Why did you want to file for candidacy? I am concerned about the future of our community. We are at a crossroads where poor decisions at the council level will lead our city to a crisis. I feel that my experience and expertise allow me to best serve our city in this role.

What are your goals for the Spokane Valley City Council?
1. Fix our city code to protect neighborhood integrity and use economic forces to make sure that growth is controlled and traffic and crime are kept low. This includes restoring greenspace requirements for developments.
2. Restructure the policing contract to allow the sheriff to better manage resources and reduce crime.
3. Introduce solutions to our growing homeless problem, leveraging funding to get better data collection in order to make better decisions on how to fix the problem.
4. Use council leadership to work with local business to grow our economy through establishment of BIDs and other business strengthening devices that attract the new economy.
5. Bring back transparency and resident interaction to our city council by uncapping comment time and funding more ways for citizens to interact on decision making.

What, in your mind, is the biggest issue facing the city in the immediate future? Neighborhood integrity and uncontrolled growth. If we continue to allow our community to grow unpredictably and make taxpayers responsible for the costs of growth, we will lose the family friendly feel our city has, drown in crime and traffic, overburden our schools, and struggle for years to come against the ebbs and flows of the economy. We need to work now to fix our city code to make those demanding growth pay for it, and protect low taxes and the community feel we all expect from our city.


What surprising issues are people bringing up as you door-knock or meet folks at campaign stops? The current council majority's lack of transparency and political agenda making scares residents and reduces confidence in our city. This needs to be addressed.

What differences separate you from your opponents? The incumbent supports unplanned growth, including making city taxes pay for the costs of expansion instead of those causing those costs, this includes removing greenspace requirements. He also supports limiting public comment and interaction, and generally maintaining the lack of transparency our council has had. My other opponents have limited experience with the city and with city governance issues.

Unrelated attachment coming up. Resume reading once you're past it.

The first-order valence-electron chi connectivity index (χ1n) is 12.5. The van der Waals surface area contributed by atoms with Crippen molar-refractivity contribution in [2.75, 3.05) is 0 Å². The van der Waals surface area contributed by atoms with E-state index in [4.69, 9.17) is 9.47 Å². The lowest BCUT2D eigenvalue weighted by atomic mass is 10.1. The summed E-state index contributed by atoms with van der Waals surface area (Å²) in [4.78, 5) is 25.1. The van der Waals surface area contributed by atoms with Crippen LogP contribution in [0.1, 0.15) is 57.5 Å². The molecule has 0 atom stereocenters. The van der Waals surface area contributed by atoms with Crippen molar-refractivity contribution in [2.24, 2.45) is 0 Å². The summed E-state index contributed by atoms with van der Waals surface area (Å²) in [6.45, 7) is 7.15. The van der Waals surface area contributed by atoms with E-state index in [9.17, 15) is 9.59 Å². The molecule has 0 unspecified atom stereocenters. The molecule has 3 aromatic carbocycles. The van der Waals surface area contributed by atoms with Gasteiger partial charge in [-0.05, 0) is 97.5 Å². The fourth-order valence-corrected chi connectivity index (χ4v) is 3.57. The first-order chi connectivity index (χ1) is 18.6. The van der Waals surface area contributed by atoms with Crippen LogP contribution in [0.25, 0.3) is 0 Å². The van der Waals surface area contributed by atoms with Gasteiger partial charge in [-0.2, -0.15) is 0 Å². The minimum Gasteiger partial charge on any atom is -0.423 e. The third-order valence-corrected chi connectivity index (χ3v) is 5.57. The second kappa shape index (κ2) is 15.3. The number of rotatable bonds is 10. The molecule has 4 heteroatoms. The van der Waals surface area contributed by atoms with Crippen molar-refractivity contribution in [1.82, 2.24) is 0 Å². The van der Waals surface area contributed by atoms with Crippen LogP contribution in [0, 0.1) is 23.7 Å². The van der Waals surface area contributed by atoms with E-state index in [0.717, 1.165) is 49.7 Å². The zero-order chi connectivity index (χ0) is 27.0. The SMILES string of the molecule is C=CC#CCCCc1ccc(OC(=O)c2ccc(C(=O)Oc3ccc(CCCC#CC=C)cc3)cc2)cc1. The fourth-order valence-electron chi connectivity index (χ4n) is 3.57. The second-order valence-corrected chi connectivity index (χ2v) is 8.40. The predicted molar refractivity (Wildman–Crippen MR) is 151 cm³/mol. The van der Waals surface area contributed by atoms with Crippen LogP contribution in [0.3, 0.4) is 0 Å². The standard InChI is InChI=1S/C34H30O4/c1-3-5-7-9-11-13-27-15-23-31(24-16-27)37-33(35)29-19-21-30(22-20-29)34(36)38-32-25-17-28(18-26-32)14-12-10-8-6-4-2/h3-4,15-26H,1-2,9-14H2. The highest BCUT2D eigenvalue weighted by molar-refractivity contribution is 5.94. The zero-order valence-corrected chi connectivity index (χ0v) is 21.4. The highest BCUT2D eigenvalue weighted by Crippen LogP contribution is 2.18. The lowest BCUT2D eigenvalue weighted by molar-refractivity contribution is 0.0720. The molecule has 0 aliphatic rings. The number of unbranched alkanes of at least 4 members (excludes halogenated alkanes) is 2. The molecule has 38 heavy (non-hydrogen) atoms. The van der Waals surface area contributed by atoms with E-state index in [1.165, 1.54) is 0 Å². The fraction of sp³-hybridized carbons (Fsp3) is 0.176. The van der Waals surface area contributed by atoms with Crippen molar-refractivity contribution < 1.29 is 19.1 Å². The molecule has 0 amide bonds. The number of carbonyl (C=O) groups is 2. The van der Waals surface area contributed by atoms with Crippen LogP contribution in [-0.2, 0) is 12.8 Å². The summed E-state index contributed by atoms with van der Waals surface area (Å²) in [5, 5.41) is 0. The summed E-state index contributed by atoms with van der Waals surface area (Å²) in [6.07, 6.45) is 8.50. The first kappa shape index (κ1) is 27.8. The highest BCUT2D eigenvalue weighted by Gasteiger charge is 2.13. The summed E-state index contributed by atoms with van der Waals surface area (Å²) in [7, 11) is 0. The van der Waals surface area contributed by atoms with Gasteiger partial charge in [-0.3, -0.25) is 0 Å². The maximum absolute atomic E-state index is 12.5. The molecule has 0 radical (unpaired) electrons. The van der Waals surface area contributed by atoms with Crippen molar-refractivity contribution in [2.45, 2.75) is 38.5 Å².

I am the only candidate in my race strongly supporting keeping our neighborhoods intact, and making sure our city grows in a predictable way. I am also the only candidate with detailed plans on how to achieve my goals that can be accessed on my website or commented about on next door.

Website? alforval.com

Adam Smith
Age: 30

Family/How long living in Spokane Valley: 29 years

Why did you want to file for candidacy? To get better representation of our community as part of our leadership and to bridge the generation gap with positive communication and learning opportunities.

What are your goals for the Spokane Valley City Council? Create a more inviting atmosphere for our community to interact with the council. Inspire and work with youth to get active within the community and communicate with our older generations positively.

What, in your mind, is the biggest issue facing the city in the immediate future? The current council does not connect well with the community; there are more personal agendas than there are community backed issues being solved.